Massive sale of receivership properties to test market
'We are quoting low prices to attract buyers and to ensure the properties will sell'
The biggest ever auction of receivership properties in this country, to be held next month, will be the first major test of whether prices sought by receivers and their clients, the banks, are close to the bottom of the market.
Receivers have slashed by at least half the prices for more than 80 properties on offer.
"We are quoting low prices to attract buyers from overseas and to ensure the properties will sell," explained Stephen McCarthy director of joint agents Space.
Hundreds of thousands of euro have been cut from boom prices for some properties, while country flats can be had for less than €24,000.
About half the properties are in Dublin and at least 20 are family-style houses. Most of the others are apartments, but the auction will also see around 10 shops and a farm on offer.
The most valuable of the properties is a 2,000 sq ft mews at Raglan Lane, Dublin 4, with a reserve price of €600,000. It would have fetched more than €1.6m at the peak.
Among the lowest-priced properties on offer is a group of flats and offices at Tuskar House, John's Gate, Wexford, with a reserve of €210,000. Including four one-bedroom studio apartments, two two-bedroom flats and three offices, the price works out at an average of €23,333.
The cheapest individual flat is a €35,000 apartment at Bridle Walk, Kilminchy, Portlaoise. The cheapest family house is a three-bedroom semi in Tuam, Co Galway guiding €45,000.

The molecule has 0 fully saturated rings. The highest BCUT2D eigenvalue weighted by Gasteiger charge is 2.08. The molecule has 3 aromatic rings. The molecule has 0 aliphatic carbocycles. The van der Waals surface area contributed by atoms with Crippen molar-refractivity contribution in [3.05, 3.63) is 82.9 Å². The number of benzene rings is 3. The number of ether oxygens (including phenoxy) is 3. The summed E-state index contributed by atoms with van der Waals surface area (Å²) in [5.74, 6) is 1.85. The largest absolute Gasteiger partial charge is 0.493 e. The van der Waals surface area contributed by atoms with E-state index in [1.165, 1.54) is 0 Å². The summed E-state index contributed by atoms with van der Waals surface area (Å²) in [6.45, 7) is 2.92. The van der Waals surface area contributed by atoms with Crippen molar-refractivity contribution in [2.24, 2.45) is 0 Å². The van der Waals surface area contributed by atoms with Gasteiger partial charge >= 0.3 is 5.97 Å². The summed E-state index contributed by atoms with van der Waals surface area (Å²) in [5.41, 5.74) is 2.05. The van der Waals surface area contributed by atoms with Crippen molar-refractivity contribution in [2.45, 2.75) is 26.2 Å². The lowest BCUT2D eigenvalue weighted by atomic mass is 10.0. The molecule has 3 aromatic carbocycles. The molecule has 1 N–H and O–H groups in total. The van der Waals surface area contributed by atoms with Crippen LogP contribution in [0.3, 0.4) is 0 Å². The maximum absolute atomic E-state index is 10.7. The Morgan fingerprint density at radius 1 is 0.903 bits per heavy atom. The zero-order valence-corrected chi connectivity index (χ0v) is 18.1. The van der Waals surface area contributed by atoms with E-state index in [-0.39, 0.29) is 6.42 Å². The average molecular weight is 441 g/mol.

The prices quoted are the what the selling agents describe as the "maximum reserve" prices. Once the reserve is reached, the highest bid is guaranteed to secure the sale, but Mr McCarthy did not rule out selling properties for less than the reserve.
The auction will take place on April 15 in the Shelbourne Hotel, Dublin.
The Irish agents Space are working with UK distressed property auction specialists Allsop. Togther they have had more than 1,000 requests for auction catalogues.
"We expect a number of overseas buyers and we will have eight people taking telephone bids to cater for them. Already, an Irishman phoned from New York to check the date in order to book his flight home to attend the auction," Mr McCarthy said.
Only six of the properties are being sold by homeowners selling voluntarily. The rest are being sold by six receivers from some of the major insolvency practitioners in the country -- acting on behalf of a number of banks.
The receivers have taken possession of most of the properties from developers and businesses which went bust. Mr McCarthy said that he did not know who originally owned the properties.
About half are occupied by tenants and generating rents.
Mr McCarthy also expects several large apartments (over 700 sq ft) at Castleforbes Square in Dublin's North Docklands to attract interest.
The apartments carry a maximum reserve price of €140,000. Castleforbes Square was developed by Liam Carroll, whose property empire collapsed with debts of more than €1bn.